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    The reason why this hasn't been shut down, is because the OP is a positive thing.

    It all depends what you are exposed to. 5 years ago, I would have never thought of cycling, but the guys that got me into aren't white. Group rides are total mix, but that's life in SoCal.
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  78. #78
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    Quote Originally Posted by DIRTJUNKIE View Post
    Iím the guy. Thereís more to life than biking. The beauty of this site is sharing life experiences no matter what the topic, within rules. Thatís why I hang mainly in the off topic forum veering out when I need my bike fix. Got it? Mr. Grumpy.

    This topic does not fit on this site. Look at the rules. It borders on racism.




    Just how is promoting inclusion racism?
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    Quote Originally Posted by life behind bars View Post
    Just how is promoting inclusion racism?
    Just saying the thread borders racism and could be construed as such to some. I didnít say it was. It wouldnít be the first time that something that wasnít racism was construed as such to some.
    Quote Originally Posted by mileslong View Post
    I passionately remove rocks and corners and other stuff I find too hard to ride.

  80. #80
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    Quote Originally Posted by DIRTJUNKIE View Post
    Just saying the thread borders racism and could be construed as such to some. I didnít say it was. It wouldnít be the first time that something that wasnít racism was construed as such to some.


    Some people will find fault in any and everything, you or I can't control that. I say let this thread run, it's been civil so far.
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    Quote Originally Posted by life behind bars View Post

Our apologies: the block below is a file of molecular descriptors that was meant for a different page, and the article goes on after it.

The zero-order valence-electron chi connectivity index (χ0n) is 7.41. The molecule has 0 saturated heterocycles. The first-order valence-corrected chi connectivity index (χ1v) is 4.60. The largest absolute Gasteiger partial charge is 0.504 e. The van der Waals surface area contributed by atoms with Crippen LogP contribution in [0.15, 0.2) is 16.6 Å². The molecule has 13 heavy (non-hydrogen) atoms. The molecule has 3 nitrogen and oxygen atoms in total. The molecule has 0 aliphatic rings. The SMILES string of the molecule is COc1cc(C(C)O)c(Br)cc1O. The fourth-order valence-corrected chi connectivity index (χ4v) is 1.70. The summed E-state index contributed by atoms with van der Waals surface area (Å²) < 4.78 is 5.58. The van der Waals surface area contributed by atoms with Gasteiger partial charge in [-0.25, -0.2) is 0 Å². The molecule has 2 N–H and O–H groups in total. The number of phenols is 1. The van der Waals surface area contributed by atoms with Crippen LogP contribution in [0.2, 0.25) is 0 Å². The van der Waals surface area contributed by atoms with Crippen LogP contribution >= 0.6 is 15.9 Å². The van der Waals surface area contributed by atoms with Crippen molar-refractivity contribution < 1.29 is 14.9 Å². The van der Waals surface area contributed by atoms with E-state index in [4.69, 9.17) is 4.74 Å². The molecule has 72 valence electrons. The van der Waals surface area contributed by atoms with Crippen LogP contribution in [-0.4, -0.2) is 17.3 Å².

Some people will find fault in any and everything, you or I can't control that. I say let this thread run, it's been civil so far.
    Iím with ya. Iíll shut my trap now.
    Quote Originally Posted by mileslong View Post
    I passionately remove rocks and corners and other stuff I find too hard to ride.

  82. #82
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    Many people do not venture far from home. My wife taught school when we lived in Salinas, CA. She was shocked how many middle schoolers had never been to the ocean...7 miles away. People travel from around the world to go to the Monterey Peninsula and there are kids that live a few miles away that never go.

    We now live outside Milwaukee. I was given a ride home from an auto dealer by a mid 20's gentleman that grew up in the city. tt was about a 20 mile drive to my house. As he entered our subdivision he was amazed to fine 1+ acre lots with no fences. He said "how do you know where to stop and start mowing your lawn?"

    I know there are choice and charter schools in the city that have camps up north that students can go to. There they get exposure to the "outdoors".

    I also know of a group of cyclists that collect mountain bikes to give to city schools so that they can form MTB teams. That can work in Milwaukee as you can get to trails in 30 minutes.

    As for diversity , I am a cross between a Polack and a Hillbilly

  83. #83
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    "You can lead a horse to water but you can't make it drink" applies here. Some people are outdoorsy some are not regardless of race, gender, sexual pref, religion, whatevers. OP, probably concentrate efforts on people that already like to bike or be outside would be the best.
    Quote Originally Posted by DIRTJUNKIE View Post
    some weird crazed desert dweller.

  84. #84
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    Quote Originally Posted by EugeneTheJeep View Post
    "You can lead a horse to water but you can't make it drink" applies here. Some people are outdoorsy some are not regardless of race, gender, sexual pref, religion, whatevers. OP, probably concentrate efforts on people that already like to bike or be outside would be the best.
    Perhaps the low hanging fruit would be to invite...gasp...roadies, but it does not seem this thread was started to grow the sport but rather to add diversity for diversity sake.

    I just don't give two schitts what one's ethnic or racial background is and find it sad that society feels compelled to keep score.

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    If only non whites could break through the glass ceiling and ride on the whites-only trails we could truly move forward as a society.

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    Quote Originally Posted by BlueCheesehead View Post
    roadies, .
    Oh hell no! J/K
    Quote Originally Posted by DIRTJUNKIE View Post